The correlation of the feminine with nature, repressive for so long, can be a source of power.
In the last few months I have started to take root. It's a cliché, but it's literally what I'm doing. I spent the weekends turning tired old lawns into planting beds, piling up wood chips, straw and horse poop that I have collected from the meadows next door to make a rich soil to grow my lettuce and cabbage. curly. I've always loved gardening, but now more than ever, working with the soil has taken on an element of the spiritual.
As a teenager, like many white girls in the suburbs, I got into Wicca, that gentle nature-centered neo-pagan religion, loved by would-be witches around the world. Much later, in my early 20s, I revisited witchcraft, finding an unstructured feminine spirituality that helped me make sense of the world.
Like many other young women, I loved the joy of astrology and tarot, but what attracted me the most was the sense of communion with the natural world. Now, at a point of genuine global climate crisis, I am beginning to see how valuable nurturing that connection can be.
Women have always been associated with nature, usually to our detriment. A persistent and infuriating thorn in the side of feminism has been the persistent belief that women are inherently closer to the physical world, and to our animal bodies, than to men, who disqualify us from our right to further intellectual or cultural activities. of home.
Simone de Beauvoir wrote about it when she described women as "more enslaved to the species than to the male" thanks to the embodied reality of human reproduction; Anthropologist Sherry B Ortner wrote in 1974 that associating women with nature easily allows us to subjugate half the world's population, while confidently asserting that it is simply the natural way of things.
Everything is rubbish, of course; as Ortner put it, all humans have a physical body and a non-physical sense of mind. And we certainly cannot be limited by something as ephemeral as gender.
But I believe that this correlation of women with nature, which has been oppressive and restrictive for so long, can now be a source of power and unity for women concerned, as we all must be, about the future of our natural environment.
My favorite way to think of the witch is as a woman who draws strength from what she should subdue. When you think about it this way, a group of earth witches emerge among the women of Australian agriculture. Much of what we associate with the figure of the witch has to do with the knowledge that women have of the natural world: plants to eat and heal, solstices to plant and harvest, cycles of the world to establish the cycles of the home.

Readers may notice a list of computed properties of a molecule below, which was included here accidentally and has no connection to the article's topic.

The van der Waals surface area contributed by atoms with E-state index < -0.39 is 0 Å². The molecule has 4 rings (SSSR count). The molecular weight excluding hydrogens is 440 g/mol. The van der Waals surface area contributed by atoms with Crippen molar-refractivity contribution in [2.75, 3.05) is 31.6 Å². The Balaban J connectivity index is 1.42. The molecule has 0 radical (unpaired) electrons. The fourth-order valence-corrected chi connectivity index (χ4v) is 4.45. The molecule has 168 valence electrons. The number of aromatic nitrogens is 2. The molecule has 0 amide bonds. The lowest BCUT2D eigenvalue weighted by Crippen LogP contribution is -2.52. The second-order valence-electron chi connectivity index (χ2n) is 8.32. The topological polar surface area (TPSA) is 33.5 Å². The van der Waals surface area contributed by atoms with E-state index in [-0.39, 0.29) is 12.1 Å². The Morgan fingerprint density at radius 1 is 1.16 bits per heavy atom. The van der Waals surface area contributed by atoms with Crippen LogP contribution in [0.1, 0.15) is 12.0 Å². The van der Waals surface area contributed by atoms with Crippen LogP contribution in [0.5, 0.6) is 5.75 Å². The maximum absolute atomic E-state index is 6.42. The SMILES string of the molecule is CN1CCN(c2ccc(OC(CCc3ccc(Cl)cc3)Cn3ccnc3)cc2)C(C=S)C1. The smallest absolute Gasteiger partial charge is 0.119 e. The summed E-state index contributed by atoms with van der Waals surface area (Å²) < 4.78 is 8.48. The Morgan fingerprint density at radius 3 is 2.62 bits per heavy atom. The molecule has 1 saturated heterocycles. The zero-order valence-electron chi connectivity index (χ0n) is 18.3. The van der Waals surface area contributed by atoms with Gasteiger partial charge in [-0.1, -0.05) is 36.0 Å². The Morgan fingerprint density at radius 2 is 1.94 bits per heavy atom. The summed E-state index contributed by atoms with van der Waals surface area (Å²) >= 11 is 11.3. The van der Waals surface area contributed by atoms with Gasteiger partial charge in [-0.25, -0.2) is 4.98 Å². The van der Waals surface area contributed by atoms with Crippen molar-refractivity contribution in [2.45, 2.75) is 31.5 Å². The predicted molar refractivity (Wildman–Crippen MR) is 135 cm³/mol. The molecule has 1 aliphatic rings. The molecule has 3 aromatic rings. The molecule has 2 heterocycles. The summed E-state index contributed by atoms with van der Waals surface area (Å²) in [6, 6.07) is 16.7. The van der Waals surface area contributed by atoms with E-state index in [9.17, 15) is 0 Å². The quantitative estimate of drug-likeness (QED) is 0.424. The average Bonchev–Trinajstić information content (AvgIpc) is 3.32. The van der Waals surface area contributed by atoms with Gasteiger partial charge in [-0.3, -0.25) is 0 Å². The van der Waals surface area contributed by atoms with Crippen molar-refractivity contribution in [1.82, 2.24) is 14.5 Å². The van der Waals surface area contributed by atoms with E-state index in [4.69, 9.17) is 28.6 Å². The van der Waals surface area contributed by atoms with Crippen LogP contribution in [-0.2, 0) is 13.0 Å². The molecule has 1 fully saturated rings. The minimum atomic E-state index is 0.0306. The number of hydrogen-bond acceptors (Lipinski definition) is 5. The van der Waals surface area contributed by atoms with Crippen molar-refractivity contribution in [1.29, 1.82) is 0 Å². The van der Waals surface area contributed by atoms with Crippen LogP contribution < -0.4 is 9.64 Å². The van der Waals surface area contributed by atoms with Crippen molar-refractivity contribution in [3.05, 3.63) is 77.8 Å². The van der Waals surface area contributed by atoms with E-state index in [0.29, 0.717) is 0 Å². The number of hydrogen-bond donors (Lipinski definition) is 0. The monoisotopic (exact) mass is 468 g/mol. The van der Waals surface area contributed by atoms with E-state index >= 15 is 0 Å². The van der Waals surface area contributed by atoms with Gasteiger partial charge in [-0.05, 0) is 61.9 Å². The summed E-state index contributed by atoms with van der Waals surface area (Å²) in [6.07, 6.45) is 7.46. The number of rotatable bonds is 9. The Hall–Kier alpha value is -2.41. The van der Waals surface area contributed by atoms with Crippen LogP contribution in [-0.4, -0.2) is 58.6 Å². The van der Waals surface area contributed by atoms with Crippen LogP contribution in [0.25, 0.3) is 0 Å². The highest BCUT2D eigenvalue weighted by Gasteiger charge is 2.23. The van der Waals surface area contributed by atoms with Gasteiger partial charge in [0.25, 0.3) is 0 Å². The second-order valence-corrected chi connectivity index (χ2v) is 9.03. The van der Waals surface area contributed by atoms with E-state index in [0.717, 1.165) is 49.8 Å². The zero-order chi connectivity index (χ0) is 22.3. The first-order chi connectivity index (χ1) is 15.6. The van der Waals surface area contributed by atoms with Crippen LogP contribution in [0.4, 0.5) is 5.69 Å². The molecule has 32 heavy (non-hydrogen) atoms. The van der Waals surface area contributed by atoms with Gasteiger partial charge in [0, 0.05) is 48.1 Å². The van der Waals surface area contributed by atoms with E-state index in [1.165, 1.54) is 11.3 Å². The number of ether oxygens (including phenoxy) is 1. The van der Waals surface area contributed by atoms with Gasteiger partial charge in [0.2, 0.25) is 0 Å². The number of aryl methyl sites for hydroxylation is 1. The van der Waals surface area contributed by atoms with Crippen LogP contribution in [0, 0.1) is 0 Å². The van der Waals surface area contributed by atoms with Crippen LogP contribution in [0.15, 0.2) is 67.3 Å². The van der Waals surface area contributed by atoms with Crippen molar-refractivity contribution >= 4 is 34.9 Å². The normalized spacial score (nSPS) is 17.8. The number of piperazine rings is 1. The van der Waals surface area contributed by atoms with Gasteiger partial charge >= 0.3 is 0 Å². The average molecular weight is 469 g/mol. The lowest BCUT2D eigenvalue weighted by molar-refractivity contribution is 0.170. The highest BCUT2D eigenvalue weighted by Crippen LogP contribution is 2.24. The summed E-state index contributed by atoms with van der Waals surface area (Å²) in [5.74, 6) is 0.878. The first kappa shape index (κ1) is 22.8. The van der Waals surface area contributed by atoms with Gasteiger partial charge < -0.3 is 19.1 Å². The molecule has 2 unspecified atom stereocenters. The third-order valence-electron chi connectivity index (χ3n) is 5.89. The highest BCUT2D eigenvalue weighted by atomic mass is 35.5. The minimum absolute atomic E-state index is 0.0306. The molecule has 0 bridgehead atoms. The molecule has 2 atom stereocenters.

When I participate in the mulch to plant seedlings, or when I look for blackberries and wild brassica while I am walking the dog, I feel a connection to all the women who plant, cultivate and feed that have come before me.
And while many of the farmers I've spoken to would probably resist the idea of identifying themselves as a witch, the term draws on a long line of knowledge of women on earth.
Women in agriculture seem like the most logical heirs
Regenerative agriculture is a radical new approach that privileges soil health and holistic agriculture. In Australia, many more women participate in regenerative agricultural practices than in traditional agriculture, which is still dominated by men.
It may be tempting to attribute this indisputably to the notion that women are inherently more in tune with nature, but that is neither accurate nor helpful. The reality is that many women farmers take on the role of childcare and food preparation excessively, and this is what makes them experts in their field. They see the connections between land and food and human health. Living those connections feels like the most conscious, everyday kind of witchcraft.
It's easy to dismiss this kind of thinking as kumbaya nonsense, but that's in part because the drive is so ingrained in us to devalue all things feminine - in this case, something as objectively neutral and undeniably necessary as Earth. where we are.
For a long time, just as we have associated women with nature, we have encoded nature as feminine and, as we have done with all other things encoded as feminine, we have degraded, exploited and subdued it.
But taking the place of the witch - someone who values the feminine and defiantly claims the knowledge and power of the physical and the natural - shows how to completely reimagine our relationship with Earth and hopefully make changes to build. a better future.
• Sam George-Allen is the author of Witches: What Women Do Together